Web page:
Five years ago, on the 75th anniversary of the Battle of Point de Grave, we wrote an article to remember what the members of the Gernika Battalion gave. Today, in 2020, on the anniversary of the first day of that battle, which stretched from April 15-17, 1945, we again want to pay homage to them, to remember them, and to thank them.
That group of Basque survivors of the war the Francoist uprising started, and of the persecution and the fight and Nazism, participated in that battle with the Ikurriña raised high.
They fought against the Nazis; they fought to defeat them; they fought for a Free France; but most of all, they fought for Euzkadi, the Basque Country, and the freedom of their homeland. They fought, convinced that that struggle in which they were participating, against fascism in Europe, was not going to stop in the Pyrenees. They were convinced that it was going to also going to finish off that other fascist European régime, the one led by the insurgent Franco.
Because, more than anything, they were fighting for their country. As Captain Martínez, a socialist, said in his speech before the battle:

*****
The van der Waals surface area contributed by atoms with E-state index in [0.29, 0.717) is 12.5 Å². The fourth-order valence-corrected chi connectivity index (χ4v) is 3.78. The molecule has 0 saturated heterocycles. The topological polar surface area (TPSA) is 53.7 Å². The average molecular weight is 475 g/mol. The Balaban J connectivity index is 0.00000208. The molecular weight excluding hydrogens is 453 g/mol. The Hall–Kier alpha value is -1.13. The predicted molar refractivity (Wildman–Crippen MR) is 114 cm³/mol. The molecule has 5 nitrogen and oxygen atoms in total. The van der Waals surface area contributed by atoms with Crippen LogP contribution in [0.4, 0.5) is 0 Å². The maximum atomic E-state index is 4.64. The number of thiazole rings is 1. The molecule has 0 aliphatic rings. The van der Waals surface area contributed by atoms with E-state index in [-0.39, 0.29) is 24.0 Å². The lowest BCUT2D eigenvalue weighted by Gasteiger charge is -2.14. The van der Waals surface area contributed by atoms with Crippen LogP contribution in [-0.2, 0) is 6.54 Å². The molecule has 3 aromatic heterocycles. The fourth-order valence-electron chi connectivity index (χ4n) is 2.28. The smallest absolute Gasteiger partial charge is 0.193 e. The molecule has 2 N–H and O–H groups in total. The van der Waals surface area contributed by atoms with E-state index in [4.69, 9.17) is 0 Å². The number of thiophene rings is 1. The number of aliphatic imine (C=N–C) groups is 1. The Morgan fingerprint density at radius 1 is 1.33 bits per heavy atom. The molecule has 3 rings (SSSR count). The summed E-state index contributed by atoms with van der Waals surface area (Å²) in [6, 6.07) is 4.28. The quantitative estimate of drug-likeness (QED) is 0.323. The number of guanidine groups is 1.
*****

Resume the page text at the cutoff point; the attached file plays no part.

“Gudaris, estamos lejos de nuestra tierra, combatiendo por Euzkadi en contra del fascismo. Gora Euzkadi Askatuta”,
(Soldiers, we are far from out land, fighting for the Basque Country against fascism. Long live the Free Basque Country),
Because of all that, on April 16, 1945, none of them could have imagined that that criminal régime led by Franco would continue for another thirty years, or that it would gain the support of the governments whose forced the gudaris had fought alongside.
It would be even harder for them to believe that after what historian Jean Claude Larrond explained, and after the words spoken by General de Gaulle to the Gernika Battalion, opening a window of hope that Franco would fall right after Mussolini and Hitler.
On Sunday, April 22, 1945, General de Gaulle landed at the Grayan airfield, accompanied by the Commander of the French Forces in the West, General de Larminat; he walked to the command post of Colonel de Milleret and then reviewed the troops; he stopped when he came to a Basque flag and gave it a long salute; soon after, he told Kepa Ordoki: “Commander, France shall never forget the efforts and sacrifices of the Basques for the liberation of our land.” Twelve war crosses were given to the Basque fighters.
None of that happened. Franco died in his bed, and tens of thousands of democratic and anti-totalitarian Basques had to flee to exile.
But their victory, and the struggle of all those people, were not in vain, so long as we keep their memory alive and honor them.
And this is our contribution to keeping their memory alive.
Agur eta Ohore
In 2015, we wrote a long article collecting references and interesting articles to help understand the commitment of those Basques to the fight against fascism in Europe.
Header photo: General de Gualle gives a military salute to the Ikurriña after the Battle of Point de Grave, April 1945